NORTH PARK Neuroscientist Says Brain-buzzing Device Causes Weight Loss

NORTH PARK Neuroscientist Says Brain-buzzing Device Causes Weight Loss 1

Neurovalens makes a headset (worn like earphones) that stimulates an area of the mind linked with appetite. Wearing the device for one hour per day is resulting in a 5 percent reduction in body fat for its users over three to four months, said the company’s founder Jason McKeown, a going to scholar at UC NORTH PARK. It sounds like research fiction-or at least a late-night infomercial-right? Well, these devices actually has some interesting science behind it, and the business’s creator is seeking acceptance from the U.S. Medication and Food Administration to treat obesity.

Neurovalens competed alongside 150 business owners across 10 campuses in the annual UC Entrepreneur Pitch Competition. How exactly does it work? The brain controls weight loss and weight gain by managing urge for food, human hormones, metabolism and more. That’s why the latest anti-obesity drugs focus on the brain, rather than older methods like tummy staples and balloons.

The company’s device, called Modius, focuses on an area of the brain called the hypothalamus, which regulates urge for food by picking up communications about satiation and fullness from hormones like leptin and insulin. The brain gleans information from these signals to control hunger. McKeown, a neuroscientist at UC San Diego’s Center for Brain and Cognition, said the Modius headset stimulates the vestibular nerve through the trunk of the head, which then sends a note to the hypothalamus to dial down appetite and yearnings. Helping to curb hunger is especially hard for people trying to lose weight, McKeown said, because their brains want to cling to the fat for survival.

Modius is meant to help with the painful procedure for weight loss, not replace a healthy diet and exercise. The target, McKeown said, is slow and maintainable weight loss. 2 million. After all, the science is very new and the company hasn’t yet gained the FDA’s stamp of approval proving it works.

  • Use air conditioning as needed, especially in the summer months
  • Help the body absorb less diet fat
  • 1/4 pound (about 4 pieces) Lower Sodium Roast Beef (I really like Boar’s Head brand)
  • 1 Bag Celebrate Vitamins Protein 20 (All Purpose Protein to increase anything)
  • Trade and commerce with regards to travel and leisure or travel
  • Lower threat of heart disease and stroke

And let’s not pretend, probing the brain while sitting down on the couch seems good to be true too. But McKeown said the company happens to be enrolling over 100 patients for a pivotal trial, the last stage of clinical testing before asking the FDA for approval. The U-T reached away to several unaffiliated experts in weight loss to see what they considered Neurovalens’ device. Most declined to comment on the business’s technology, saying they weren’t familiar enough with neurostimulation to provide perspective. But one researcher at the Salk Institute for Biological Studies weighed in: neuroscientist Sung Han, who studies neural circuits root brain disorders.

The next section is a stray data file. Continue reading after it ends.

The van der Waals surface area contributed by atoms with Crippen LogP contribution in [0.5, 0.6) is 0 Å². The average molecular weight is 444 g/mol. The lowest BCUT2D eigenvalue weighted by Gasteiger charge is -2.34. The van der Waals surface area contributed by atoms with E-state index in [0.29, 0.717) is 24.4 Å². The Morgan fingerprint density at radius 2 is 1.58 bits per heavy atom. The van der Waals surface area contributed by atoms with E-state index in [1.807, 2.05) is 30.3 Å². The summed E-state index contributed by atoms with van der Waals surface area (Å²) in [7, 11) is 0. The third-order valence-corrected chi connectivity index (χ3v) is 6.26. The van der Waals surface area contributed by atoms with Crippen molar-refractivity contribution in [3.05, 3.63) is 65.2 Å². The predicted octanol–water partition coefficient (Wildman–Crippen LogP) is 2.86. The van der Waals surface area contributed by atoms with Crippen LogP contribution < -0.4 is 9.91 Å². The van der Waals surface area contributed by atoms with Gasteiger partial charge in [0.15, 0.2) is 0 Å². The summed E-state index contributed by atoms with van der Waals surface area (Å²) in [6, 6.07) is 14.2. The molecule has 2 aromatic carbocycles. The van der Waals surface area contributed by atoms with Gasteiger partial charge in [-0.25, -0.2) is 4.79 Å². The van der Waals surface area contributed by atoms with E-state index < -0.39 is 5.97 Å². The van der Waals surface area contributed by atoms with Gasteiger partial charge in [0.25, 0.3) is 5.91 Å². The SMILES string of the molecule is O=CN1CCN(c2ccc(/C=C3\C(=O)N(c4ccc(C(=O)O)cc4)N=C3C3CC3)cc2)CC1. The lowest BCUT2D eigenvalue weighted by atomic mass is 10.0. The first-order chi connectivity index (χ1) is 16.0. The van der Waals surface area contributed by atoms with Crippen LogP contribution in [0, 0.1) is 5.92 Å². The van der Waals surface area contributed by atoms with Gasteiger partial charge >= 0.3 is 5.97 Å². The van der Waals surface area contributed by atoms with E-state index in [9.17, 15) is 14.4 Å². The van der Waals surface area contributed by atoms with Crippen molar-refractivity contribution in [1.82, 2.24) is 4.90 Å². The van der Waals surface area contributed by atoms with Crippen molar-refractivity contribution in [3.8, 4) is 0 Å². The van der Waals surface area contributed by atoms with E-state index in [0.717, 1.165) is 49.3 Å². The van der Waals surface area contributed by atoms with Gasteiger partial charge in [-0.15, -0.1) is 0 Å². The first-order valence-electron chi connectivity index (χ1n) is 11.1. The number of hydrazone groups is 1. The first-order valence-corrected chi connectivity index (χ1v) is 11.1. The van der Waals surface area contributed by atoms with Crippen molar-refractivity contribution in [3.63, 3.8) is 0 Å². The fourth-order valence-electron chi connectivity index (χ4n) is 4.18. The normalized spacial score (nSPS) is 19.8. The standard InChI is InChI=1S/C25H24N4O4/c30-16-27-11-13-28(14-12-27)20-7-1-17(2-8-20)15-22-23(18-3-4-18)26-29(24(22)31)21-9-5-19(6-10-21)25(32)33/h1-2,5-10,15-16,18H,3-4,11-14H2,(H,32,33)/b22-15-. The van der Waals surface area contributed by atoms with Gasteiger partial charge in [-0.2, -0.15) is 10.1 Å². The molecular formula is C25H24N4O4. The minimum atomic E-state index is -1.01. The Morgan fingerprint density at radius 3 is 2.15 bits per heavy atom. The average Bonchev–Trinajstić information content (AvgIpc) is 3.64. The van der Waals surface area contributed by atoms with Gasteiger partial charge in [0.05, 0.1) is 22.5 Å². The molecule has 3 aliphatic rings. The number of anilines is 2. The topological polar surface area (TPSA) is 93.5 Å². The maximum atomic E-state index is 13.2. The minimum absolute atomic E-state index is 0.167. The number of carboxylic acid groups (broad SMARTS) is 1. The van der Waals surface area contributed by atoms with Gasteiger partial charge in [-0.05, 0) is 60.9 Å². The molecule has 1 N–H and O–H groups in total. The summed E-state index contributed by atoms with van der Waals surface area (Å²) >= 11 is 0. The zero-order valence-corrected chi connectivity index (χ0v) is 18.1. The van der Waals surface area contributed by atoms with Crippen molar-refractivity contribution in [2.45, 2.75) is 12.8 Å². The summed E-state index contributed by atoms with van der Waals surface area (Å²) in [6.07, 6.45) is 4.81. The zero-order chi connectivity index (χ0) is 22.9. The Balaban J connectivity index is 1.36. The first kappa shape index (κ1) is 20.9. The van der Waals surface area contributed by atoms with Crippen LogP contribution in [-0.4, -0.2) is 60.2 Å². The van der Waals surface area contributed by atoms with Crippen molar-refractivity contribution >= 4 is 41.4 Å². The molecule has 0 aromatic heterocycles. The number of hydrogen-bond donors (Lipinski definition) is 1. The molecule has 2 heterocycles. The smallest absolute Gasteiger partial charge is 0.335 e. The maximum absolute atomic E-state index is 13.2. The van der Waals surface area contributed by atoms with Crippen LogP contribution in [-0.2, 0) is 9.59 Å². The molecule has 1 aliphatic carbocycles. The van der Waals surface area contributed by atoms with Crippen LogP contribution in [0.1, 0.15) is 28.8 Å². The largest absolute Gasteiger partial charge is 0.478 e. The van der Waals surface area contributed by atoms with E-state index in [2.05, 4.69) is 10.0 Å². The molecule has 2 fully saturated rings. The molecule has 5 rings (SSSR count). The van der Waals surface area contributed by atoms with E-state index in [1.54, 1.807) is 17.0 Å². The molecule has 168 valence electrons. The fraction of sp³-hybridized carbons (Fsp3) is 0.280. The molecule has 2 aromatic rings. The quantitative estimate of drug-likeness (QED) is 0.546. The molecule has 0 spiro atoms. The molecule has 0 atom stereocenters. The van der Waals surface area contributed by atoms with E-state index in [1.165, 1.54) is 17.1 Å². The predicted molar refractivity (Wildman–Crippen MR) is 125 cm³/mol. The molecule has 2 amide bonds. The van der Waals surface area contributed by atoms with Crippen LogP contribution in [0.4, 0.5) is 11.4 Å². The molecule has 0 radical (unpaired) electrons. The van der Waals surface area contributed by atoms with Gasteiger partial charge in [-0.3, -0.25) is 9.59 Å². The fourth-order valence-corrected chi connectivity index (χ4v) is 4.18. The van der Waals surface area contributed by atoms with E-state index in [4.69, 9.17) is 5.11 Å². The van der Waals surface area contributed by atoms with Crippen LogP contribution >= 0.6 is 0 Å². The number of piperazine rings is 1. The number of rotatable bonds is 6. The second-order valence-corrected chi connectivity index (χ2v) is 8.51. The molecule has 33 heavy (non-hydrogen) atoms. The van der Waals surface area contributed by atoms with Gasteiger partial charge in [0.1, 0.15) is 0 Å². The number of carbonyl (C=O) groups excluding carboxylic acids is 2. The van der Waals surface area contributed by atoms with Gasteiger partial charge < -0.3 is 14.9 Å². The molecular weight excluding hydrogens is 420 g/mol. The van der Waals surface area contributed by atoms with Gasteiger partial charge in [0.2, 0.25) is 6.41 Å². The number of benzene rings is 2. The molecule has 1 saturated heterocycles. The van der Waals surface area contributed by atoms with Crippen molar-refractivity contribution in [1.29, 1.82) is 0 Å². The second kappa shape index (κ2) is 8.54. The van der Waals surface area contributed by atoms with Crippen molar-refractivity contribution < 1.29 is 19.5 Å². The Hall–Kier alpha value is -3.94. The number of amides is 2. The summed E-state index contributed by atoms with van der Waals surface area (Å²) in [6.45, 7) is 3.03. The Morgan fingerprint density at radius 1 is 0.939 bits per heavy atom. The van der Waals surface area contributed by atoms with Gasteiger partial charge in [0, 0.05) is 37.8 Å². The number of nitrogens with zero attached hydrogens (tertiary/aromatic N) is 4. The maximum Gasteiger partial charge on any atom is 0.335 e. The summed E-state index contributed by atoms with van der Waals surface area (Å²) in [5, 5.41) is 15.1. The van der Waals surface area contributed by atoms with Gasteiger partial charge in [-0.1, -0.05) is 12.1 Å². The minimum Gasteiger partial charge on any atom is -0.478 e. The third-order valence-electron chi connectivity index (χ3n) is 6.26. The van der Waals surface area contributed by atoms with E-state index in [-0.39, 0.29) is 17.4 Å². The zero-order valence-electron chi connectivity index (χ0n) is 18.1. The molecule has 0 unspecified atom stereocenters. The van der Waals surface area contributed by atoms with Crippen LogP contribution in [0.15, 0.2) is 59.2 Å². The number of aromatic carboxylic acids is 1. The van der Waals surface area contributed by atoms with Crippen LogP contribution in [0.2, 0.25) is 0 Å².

How long can it take? McKeown said the ongoing company hoped to see 5 percent fat burning over the course of one yr. However, early data collected from Neurovalens’ mobile app suggests people are meeting that goal within four to five months. That data isn’t as reliable as medical data, mind you.

Customers log their own information through the app, departing a margin for error. And there is no way to learn what other factors are influencing their weight loss. McKeown said the Modius device must not be pegged as a “magic pill” for weight loss, when anti-obesity drugs make an effort to achieve considerably faster results. His device, by comparison, is a very sluggish fix. But he said he understands the suspicion people have.

While it remains to be observed if Modius works or not, Han said he’s positive that this kind of technology could offer an alternative to traditional weight loss drugs. Anti-obesity drugs can cause major depression and other unfavorable side effects credited to the way they manipulate the brain. Based on old neurostimulation technology, Modius is considered a safe device and can therefore already be sold in the U.S. 500. But keep in mind: because it’s safe doesn’t mean it’s effective. Waiting to find out if an FDA approval comes through might be wise.